Jim Greene returns to Chip Chat to discuss two security technologies: AES-NI (new instructions to encrypt data) and Intel Trusted Execution Technology (protect against software attacks).
Intel® Trusted Execution Technology (Intel TXT) is a new security technology that started appearing on Intel server platforms in 2010. This book explains Intel Trusted Execution Technology for Servers, its purpose, application, advantages, and limitations. This book guides the server administrator / datacenter manager in enabling the technology as well as establishing a launch control policy that he can use to customize the server’s boot process to fit the datacenter’s requirements. This book explains how the OS (typically a Virtual Machine Monitor or Hypervisor) and supporting software can build on the secure facilities afforded by Intel TXT to provide additional security features and functions. It provides examples how the datacenter can create and use trusted pools.
When it comes to data on-premise or in the cloud...security is the number one concern for IT. Who better to address the benefits of hardware root of trust than Intel's own Senior Security Engineer. James Greene discusses why hardware integrity checking is an important component of security in the cloud and how Intel TXT is a form of "whitelisting" as opposed to the traditional "blacklisting" approach to security.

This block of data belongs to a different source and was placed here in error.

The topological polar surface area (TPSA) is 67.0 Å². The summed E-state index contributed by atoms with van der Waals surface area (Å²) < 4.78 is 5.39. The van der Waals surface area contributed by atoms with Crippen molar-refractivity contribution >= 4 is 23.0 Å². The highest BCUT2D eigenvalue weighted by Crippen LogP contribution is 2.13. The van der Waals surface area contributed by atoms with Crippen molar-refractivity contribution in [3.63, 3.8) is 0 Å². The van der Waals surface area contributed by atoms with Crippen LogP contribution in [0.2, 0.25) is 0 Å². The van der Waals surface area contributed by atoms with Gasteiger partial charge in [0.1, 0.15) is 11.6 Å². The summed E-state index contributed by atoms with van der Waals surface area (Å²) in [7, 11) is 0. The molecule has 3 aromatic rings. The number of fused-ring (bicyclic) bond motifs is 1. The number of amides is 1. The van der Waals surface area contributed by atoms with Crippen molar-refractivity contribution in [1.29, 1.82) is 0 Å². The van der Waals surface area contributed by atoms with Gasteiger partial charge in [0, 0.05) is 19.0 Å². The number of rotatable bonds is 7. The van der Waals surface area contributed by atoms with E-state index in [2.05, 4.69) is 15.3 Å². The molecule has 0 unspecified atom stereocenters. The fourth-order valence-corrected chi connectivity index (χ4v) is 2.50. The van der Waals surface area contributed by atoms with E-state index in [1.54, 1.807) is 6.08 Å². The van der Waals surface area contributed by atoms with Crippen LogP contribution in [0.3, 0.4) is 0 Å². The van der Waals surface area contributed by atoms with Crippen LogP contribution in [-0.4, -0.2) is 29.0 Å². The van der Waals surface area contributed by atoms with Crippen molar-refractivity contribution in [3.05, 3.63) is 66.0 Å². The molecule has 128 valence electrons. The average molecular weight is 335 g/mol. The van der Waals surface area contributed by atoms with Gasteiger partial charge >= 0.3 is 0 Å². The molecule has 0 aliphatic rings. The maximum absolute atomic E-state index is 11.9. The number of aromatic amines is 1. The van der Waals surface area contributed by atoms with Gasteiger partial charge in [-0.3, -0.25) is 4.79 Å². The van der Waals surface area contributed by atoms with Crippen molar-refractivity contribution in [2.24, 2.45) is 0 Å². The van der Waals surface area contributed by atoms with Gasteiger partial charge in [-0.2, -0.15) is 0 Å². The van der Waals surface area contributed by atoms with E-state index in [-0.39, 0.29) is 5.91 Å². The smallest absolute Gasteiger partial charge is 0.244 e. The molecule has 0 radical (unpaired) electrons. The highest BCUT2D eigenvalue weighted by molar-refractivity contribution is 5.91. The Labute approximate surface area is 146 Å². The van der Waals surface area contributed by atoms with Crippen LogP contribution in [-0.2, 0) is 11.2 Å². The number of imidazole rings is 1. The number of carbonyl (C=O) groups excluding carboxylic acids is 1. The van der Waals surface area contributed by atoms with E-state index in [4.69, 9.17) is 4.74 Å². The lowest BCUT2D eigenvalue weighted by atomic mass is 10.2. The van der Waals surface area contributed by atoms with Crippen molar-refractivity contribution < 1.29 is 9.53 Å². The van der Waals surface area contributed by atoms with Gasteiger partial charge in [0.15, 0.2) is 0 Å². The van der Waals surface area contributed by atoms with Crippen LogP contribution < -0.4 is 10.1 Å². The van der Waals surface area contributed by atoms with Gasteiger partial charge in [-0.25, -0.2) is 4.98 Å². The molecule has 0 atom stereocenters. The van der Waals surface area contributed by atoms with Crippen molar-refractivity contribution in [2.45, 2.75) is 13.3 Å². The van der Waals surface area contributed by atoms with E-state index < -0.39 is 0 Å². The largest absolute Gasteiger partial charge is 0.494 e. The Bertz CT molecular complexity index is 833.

Watch this video, What is Intel Trusted Execution Technology?, a video for a deep dive into Intel TXT and how it works to protect your data in the cloud.
"Intel® Trusted Execution Technology for safer computing, formerly code named LaGrande Technology, is a versatile set of hardware extensions to Intel® processors and chipsets that enhance the digital office platform with security capabilities such as measured launch and protected execution. Intel Trusted Execution Technology provides hardware-based mechanisms that help protect against software-based attacks and protects the confidentiality and integrity of data stored or created on the client PC. It does this by enabling an environment where applications can run within their own space, protected from all other software on the system. These capabilities provide the protection mechanisms, rooted in hardware, that are necessary to provide trust in the application's execution environment. In turn, this can help to protect vital data and processes from being compromised by malicious software running on the platform"